Ideas for saving newspapers #368-372: send everyone home, fire your marketing department, stop having meetings

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Brian Storm of MediaStorm, the innovative photo- and video-journalism site, said in an interview with Poynter that he doesn’t think the web is leading to a revolution in storytelling. Rather,

“What’s innovative is that we’re doing this in my apartment in our socks.”

Last year traffic to mediastorm.org was up 500% over the previous year, despite the fact that they spend nothing on marketing.

“Our marketing is our product.”

MediaStorm has a newsletter, a vodcast, a Ning and even an OS X widget, none of which would have happened were it a larger organization.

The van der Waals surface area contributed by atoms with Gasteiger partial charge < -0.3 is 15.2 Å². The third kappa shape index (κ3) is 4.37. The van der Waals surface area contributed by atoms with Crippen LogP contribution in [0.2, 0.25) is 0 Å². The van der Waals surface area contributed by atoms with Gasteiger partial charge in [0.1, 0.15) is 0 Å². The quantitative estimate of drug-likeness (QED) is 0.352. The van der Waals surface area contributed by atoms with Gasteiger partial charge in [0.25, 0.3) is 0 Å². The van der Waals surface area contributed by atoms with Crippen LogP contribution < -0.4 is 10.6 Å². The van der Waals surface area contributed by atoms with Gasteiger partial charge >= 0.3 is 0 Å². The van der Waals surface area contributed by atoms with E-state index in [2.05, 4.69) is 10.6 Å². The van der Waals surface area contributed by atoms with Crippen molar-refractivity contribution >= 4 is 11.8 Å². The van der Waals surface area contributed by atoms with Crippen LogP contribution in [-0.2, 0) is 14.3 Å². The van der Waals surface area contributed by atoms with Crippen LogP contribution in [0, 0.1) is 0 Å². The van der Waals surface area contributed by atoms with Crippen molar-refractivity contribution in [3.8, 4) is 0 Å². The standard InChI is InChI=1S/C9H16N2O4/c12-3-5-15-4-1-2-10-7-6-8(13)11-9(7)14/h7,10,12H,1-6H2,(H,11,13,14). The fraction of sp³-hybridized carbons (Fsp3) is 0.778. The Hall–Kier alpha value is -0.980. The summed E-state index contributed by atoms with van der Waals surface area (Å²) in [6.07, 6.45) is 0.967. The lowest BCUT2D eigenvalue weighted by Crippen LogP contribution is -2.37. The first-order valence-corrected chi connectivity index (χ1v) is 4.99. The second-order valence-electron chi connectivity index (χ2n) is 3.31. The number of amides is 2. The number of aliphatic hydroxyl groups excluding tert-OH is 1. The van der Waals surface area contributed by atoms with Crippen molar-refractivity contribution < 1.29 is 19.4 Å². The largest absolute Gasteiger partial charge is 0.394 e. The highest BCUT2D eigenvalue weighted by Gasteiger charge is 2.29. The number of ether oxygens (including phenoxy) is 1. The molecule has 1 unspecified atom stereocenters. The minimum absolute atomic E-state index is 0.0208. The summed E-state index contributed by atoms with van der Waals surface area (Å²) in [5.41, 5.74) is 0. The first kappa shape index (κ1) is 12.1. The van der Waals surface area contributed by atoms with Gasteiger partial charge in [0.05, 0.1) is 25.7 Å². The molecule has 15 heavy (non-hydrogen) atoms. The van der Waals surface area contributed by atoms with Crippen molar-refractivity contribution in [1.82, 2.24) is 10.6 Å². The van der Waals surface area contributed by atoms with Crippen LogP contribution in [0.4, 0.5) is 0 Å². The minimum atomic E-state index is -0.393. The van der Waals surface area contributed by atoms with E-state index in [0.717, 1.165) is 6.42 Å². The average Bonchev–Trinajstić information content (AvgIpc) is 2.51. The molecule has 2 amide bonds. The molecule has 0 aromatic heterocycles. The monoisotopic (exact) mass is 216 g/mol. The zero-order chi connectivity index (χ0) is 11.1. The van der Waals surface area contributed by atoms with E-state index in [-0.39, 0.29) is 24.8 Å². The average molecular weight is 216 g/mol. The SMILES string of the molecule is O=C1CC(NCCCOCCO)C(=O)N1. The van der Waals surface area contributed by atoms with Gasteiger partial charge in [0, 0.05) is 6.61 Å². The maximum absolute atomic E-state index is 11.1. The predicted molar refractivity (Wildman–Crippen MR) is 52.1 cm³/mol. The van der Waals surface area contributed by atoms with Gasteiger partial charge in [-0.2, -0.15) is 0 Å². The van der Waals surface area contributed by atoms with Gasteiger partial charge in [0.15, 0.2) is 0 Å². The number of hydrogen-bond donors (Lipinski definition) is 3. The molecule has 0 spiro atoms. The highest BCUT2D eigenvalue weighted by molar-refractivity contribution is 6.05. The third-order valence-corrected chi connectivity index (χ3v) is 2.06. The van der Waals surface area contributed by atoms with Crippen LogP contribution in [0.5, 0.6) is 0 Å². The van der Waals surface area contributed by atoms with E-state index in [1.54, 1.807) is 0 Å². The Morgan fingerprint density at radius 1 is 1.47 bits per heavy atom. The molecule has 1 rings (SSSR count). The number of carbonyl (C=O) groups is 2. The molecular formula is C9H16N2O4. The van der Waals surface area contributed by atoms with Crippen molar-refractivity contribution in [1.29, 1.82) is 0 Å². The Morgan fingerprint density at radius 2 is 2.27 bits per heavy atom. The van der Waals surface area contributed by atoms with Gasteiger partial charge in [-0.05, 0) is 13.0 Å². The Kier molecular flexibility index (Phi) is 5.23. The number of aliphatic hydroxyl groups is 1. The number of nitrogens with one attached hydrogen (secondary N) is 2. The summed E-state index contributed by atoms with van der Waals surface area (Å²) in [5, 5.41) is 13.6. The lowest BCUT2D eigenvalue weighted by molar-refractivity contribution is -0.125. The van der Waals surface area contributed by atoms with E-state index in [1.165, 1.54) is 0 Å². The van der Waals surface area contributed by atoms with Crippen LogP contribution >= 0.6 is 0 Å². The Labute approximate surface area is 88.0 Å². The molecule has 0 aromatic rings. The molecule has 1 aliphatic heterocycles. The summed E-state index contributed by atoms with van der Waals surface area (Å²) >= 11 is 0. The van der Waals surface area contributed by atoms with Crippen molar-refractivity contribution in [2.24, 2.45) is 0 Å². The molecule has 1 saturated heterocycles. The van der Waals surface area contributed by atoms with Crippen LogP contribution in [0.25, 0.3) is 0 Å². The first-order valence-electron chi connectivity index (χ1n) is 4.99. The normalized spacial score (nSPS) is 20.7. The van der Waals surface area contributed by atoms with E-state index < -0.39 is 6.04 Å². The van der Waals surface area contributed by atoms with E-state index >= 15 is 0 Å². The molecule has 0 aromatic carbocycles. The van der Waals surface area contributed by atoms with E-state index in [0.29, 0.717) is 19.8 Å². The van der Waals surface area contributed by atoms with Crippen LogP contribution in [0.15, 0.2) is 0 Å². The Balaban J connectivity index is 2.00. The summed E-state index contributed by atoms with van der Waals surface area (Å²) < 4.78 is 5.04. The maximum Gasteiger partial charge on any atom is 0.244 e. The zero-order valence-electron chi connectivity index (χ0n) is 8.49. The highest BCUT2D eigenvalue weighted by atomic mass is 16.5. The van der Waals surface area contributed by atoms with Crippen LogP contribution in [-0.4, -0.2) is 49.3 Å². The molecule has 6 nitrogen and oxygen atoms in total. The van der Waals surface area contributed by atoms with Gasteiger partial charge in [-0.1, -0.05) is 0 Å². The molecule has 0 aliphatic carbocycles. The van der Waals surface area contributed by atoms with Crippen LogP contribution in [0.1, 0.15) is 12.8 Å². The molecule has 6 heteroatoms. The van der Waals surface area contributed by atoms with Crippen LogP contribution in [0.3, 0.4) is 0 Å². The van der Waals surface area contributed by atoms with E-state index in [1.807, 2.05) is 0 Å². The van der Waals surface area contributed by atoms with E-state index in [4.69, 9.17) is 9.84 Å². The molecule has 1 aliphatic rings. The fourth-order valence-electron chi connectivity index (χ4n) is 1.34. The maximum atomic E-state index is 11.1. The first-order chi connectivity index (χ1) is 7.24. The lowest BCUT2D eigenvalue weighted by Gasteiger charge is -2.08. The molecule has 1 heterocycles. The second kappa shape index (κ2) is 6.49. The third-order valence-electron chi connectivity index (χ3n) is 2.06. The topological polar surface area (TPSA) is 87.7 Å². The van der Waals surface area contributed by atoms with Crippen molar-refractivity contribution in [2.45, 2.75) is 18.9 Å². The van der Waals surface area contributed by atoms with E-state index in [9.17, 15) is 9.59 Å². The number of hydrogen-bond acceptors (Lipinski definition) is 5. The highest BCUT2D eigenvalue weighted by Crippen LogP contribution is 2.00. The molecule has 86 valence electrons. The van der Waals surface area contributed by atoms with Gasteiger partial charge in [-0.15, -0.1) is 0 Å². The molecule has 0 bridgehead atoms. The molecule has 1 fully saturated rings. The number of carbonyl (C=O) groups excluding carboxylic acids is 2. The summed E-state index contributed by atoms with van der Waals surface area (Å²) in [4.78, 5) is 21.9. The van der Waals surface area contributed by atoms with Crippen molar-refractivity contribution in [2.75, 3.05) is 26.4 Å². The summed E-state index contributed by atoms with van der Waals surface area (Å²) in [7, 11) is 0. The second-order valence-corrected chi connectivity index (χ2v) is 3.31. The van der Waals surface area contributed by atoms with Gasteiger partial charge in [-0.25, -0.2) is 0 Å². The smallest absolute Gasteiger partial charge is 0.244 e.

“When I was at Corbis, to even think about doing a widget, it would have taken weeks — to have all the meetings about why we’re doing it, how we’re doing it. The great thing about being a small business is, you can wake up in the morning and say ‘this is important.'”

MediStorm consists of six people.

“But it’s the right six people.”

Brian also talked about the mis-allocation of funds at media organizations — for example, having highly-paid reporters create “perishable content,” — the sort of stuff that could be better accomplished by compensated citizen journalists or bloggers. Not to mention the fact that putting reporters on that kind of content keeps them from doing the more in-depth, unique coverage that the blogosphere simply can’t do — the kind of stories that really drive traffic because they’re exclusives — the antithesis of the flood of commodity news that is available everywhere.

All I’ve got to say is: Thank you, Brian Storm, for confirming every notion I’ve ever had about the wrong-headed thinking and institutional paralysis that seems to be endemic to nearly all old-media organizations.

via Jeff

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